• Thursday, August 21, 2008BrainzoomingTM - First QuestionsStart any possibilities-oriented conversation with the question: “What are we trying to achieve?”Explore it fully and settle on an answer before generating possibilities.The brand stands for? Biggest thing to accomplish? Best, most valuable customers? Winning business from? Losing it to? Biggest cost drivers? Most devastating possibilities? Biggest unknowns?What does our brand stand for? What do we most want to accomplish in the business? How would we describe our best, most valuable customers? Who don’t we do business with? Who do we win the most business from and why? Who do we lose the most business to and why? What are the biggest cost drivers in the business? What things would be most devastating (or most embarrassing) if our customers knew about them? What’s the biggest unknown in our business?Feel free to start using questions from the list above. Feel even freer still to comment on other questions you’ve used successfully to identify “what matters.”
  • http://brainzooming.com/creating-change-and-change-management-four-strategy-options/11571/
  • Charlie Todd – Shared Experience of Absurdity Talk – Improv (3:45) Charlie will use examples from ImprovEverywhere’s notorious “missions” like the No Pants Subway Ride, and Black Tie Beach to talk about his commitment to bringing people together through a shared experience of absurdity. Charlie will also answer live questions from the audience about his talk, experiences and perspectives.Bored by a temp job, and tired of waiting for someone to give him a stage, comedian Charlie Todd decided to make his own. So he walked into a bar and pretended to be musician Ben Folds. It went so well that it inspired him to create Improv Everywhere, “a New York City-based prank collective that causes scenes of chaos and joy in public places.”Todd has, produced, directed, performed, and documented the group’s work for over ten years. In that time they’ve run over 100 ‘missions,’ some involving hundereds or thousands of ‘agents,’ each one creating a wonderful and irreproducible experience.He is also a performer at the Upright Citizens Brigade Theatre in New York City, and is the author of Causing a Scene, a book about Improv Everywhere published by Harper Collins.Causing a Scene is the behind-the-scenes story of Improv Everywhere, with an in-depth look at some of our most successful pranks over the past eight years.Improv Everywhere (often abbreviated IE) is a comedic performance art group based in New York City, formed in 2001 by Charlie Todd. Its slogan is "We Cause Scenes."The group carries out pranks, which they call "missions", in public places. The stated goal of these missions is to cause scenes of "chaos and joy." Some of the group's missions use hundreds of performers and are similar to flash mobs, while other missions utilize only a handful of performers. Improv Everywhere has stated that they do not identify their work with the term flash mob, in part because their site was created two years prior to the flash mob trend.[1]Improv Everywhere has been profiled by many national and international media outlets including The New York Times, The Today Show, and ABC's Nightline.[2][3] Todd was interviewed on an episode of This American Life in 2005. While touching briefly on two missions ("No Pants" and "The Moebius"), the show focused on "Best Gig Ever" and "Ted's Birthday", and how they created unintended reactions. Improv Everywhere was also featured in the pilot episode for This American Life's television show on Showtime.[4] In 2007, the group shot a television pilot for NBC.[5]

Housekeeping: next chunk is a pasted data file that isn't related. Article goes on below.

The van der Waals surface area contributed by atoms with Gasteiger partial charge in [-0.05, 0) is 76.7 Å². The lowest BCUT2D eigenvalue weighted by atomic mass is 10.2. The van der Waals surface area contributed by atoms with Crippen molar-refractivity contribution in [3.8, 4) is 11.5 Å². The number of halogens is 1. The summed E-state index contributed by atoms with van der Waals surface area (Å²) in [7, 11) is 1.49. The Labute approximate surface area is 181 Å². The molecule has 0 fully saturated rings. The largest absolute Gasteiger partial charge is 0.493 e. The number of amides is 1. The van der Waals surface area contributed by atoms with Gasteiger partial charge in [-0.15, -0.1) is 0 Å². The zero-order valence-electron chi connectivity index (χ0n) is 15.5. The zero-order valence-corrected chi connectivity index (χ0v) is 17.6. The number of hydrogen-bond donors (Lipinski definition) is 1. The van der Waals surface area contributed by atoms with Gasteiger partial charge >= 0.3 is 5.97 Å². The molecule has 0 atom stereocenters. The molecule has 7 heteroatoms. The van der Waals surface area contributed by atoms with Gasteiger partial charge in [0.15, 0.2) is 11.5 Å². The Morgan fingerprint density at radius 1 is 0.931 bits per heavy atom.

• An improv comic: Actively solicits input from the audience and others around them Listens closely to other participants for information & clues Quickly assesses the underlying structure of the situation Becomes comfortable with not being able to figure things out ahead of time Is open to spontaneity Depends on instincts Offers information and clues to others to help them co-participate successfully Works with and builds on information supplied by others Is able to employ a variety of talents to advance the situation Refines the process as new information is determined
  • Erik Qualman – Becoming Digital Leaders (3:05) Erik Qualman is Author of the Best Selling books Socialnomics and Digital LeaderErik will share his passion for Social Media and make the case for everyone in the audience to start thinking about new ways they can become Digital Leaders.Called a Digital Dale Carnegie, Erik Qualman is the author of Socialnomics: How social media transforms the way we live and do business. Socialnomics made Amazon’s #1 Best Selling List for the US, Japan, UK, Canada, Portugal, Italy, China, Korea and Germany. Socialnomics was a finalist for the “2010 Book of the Year” awarded by the American Marketing Association. Fast Company Magazine listed him as a Top 100 Digital Influencer. He also has one of 2010′s most viral videos on YouTube in “Social Media Revolution.”Qualman is a frequently requested International speaker and has been highlighted in numerous media outlets including: BusinessWeek, The New York Times, WSJ, Mashable, USA Today, Financial Times, Forbes, Fortune, CBS Nightly News, and The Huffington Post.
  • Brainzooming helps make smart organizations more successful by rapidly:Expanding their strategic options andCreating innovative plans they can efficiently implement.
  • And Taking the NO Out of InNOvation is all about how we can silence those voices to grow our creativity.Presentation has been billed as “Taking the NO Out of InNOvation”Take no out from Cultivating differencesExperimentationCelebrating Only Rules Followers